This name was fairly common in France, England and the United States in the early 20th century. It became quite popular in France and England at the end of the 20th century, just when it was at a low point in the United States. It quickly climbed the American charts and entered the top ten in 2014.
This name has been used in Britain since the Middle Ages. It has been especially popular in Wales, where it is used in honour of the 5th-century patron saint of Wales (also called Dewi), as well as in Scotland, where it was borne by two kings. Over the last century it has been one of the English-speaking world's most consistently popular names, never leaving the top 30 names for boys in the United States, and reaching the top rank in England and Wales during the 1950s and 60s. In Spain it was the most popular name for boys during the 1970s and 80s.
Famous bearers include empiricist philosopher David Hume (1711-1776), explorer David Livingstone (1813-1873), musician David Bowie (1947-2016), and soccer player David Beckham (1975-). This is also the name of the hero of Charles Dickens' semi-autobiographical novel David Copperfield (1850).
In America, this name received boosts in popularity from main characters in the movies The Jackal (1997) and Leap Year (2010).
Famous bearers include the Welsh poet Dylan Thomas (1914-1953) and the American musician Bob Dylan (1941-), real name Robert Zimmerman, who took his stage surname from the poet's given name. Due to those two bearers, use of the name has spread outside of Wales in the last half of the 20th century. It received a further boost in popularity in the 1990s due to a character on the television series Beverly Hills 90210.
This name was popular throughout the English-speaking world in the early 20th century. It staged a comeback in the early 21st century, returning to the American top ten in 2017.
This name has been used in England since the 13th century, though it became more common in Scotland where it was borne by several kings. In the 17th century the Scottish king James VI inherited the English throne, becoming the first ruler of all Britain, and the name grew much more popular. In American name statistics (recorded since 1880) this name has never been out of the top 20, making it arguably the era's most consistently popular name. It was the top ranked name for boys in the United States from 1940 to 1952.
Famous bearers include the English explorer Captain James Cook (1728-1779), the Scottish inventor James Watt (1736-1819), and the Irish novelist and poet James Joyce (1882-1941). This name has also been borne by six American presidents. A notable fictional bearer is the British spy James Bond, created by author Ian Fleming.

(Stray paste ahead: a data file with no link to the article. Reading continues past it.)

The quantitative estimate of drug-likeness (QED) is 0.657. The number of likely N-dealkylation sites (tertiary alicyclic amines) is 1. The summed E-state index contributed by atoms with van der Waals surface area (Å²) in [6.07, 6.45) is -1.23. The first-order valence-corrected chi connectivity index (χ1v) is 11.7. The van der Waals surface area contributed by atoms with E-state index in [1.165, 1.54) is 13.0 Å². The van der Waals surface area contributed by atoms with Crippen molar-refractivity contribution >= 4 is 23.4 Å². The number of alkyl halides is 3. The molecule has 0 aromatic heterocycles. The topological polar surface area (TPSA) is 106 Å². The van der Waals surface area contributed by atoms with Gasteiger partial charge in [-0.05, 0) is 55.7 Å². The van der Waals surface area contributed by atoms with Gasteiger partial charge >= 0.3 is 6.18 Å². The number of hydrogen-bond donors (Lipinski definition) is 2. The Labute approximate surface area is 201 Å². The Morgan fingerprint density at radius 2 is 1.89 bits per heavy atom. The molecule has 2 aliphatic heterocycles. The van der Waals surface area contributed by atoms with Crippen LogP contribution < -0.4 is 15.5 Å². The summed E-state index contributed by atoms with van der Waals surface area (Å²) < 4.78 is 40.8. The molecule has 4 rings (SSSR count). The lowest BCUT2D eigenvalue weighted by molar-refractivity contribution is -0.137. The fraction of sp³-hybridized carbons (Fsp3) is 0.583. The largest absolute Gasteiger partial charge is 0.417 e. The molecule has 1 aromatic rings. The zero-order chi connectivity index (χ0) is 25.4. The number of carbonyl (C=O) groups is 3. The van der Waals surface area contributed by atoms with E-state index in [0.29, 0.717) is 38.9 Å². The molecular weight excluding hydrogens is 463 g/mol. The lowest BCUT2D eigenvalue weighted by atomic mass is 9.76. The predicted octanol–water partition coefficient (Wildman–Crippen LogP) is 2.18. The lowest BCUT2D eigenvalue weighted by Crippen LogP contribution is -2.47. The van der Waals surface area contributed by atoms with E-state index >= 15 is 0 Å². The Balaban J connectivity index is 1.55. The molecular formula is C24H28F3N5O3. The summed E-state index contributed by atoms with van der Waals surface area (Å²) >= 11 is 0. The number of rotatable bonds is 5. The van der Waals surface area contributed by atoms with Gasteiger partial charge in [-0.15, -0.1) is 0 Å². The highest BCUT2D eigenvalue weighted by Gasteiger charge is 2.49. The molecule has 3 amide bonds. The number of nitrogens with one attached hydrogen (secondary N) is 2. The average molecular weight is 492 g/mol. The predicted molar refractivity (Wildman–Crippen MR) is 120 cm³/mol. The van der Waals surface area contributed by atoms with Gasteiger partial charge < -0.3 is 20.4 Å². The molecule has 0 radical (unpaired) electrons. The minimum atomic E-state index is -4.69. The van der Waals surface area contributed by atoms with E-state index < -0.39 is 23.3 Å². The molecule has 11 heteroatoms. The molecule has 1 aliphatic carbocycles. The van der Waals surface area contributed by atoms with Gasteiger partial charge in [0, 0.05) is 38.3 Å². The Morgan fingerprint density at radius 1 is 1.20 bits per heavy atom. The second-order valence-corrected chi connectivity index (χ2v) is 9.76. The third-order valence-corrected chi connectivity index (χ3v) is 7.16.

As an English name, Jonathan did not become common until after the Protestant Reformation. A famous bearer was the Anglo-Irish satirist Jonathan Swift (1667-1745), who wrote Gulliver's Travels and other works.
This name became very popular in the second half of the 20th century. It reached the top ten names for boys in France (by 1997), Belgium (1998), Denmark (2003), Canada (2008), the Netherlands (2009), New Zealand (2009), Australia (2010), Scotland (2013), Spain (2015) and the United States (2018).
Though long common as a Jewish name, Naomi was not typically used as an English Christian name until after the Protestant Reformation. A notable bearer is the British model Naomi Campbell (1970-).
As an English Christian name, Noah has been used since the Protestant Reformation, being common among the Puritans. In the United States it was not overly popular in the 19th and 20th centuries, but it began slowly growing in the 1970s. Starting 1994 it increased rapidly — this was when actor Noah Wyle (1971-) began starring on the television series ER. A further boost in 2004 from the main character in the movie The Notebook helped it eventually become the most popular name for boys in America between 2013 and 2016. At the same time it has also been heavily used in other English-speaking countries, as well as Germany, the Netherlands, Scandinavia and France.
A famous bearer was the American lexicographer Noah Webster (1758-1843).
In England and elsewhere in Europe during the Middle Ages this name was used in honour of the saint. However, it was not generally given in Ireland before the 17th century because it was considered too sacred for everyday use. It has since become very common there.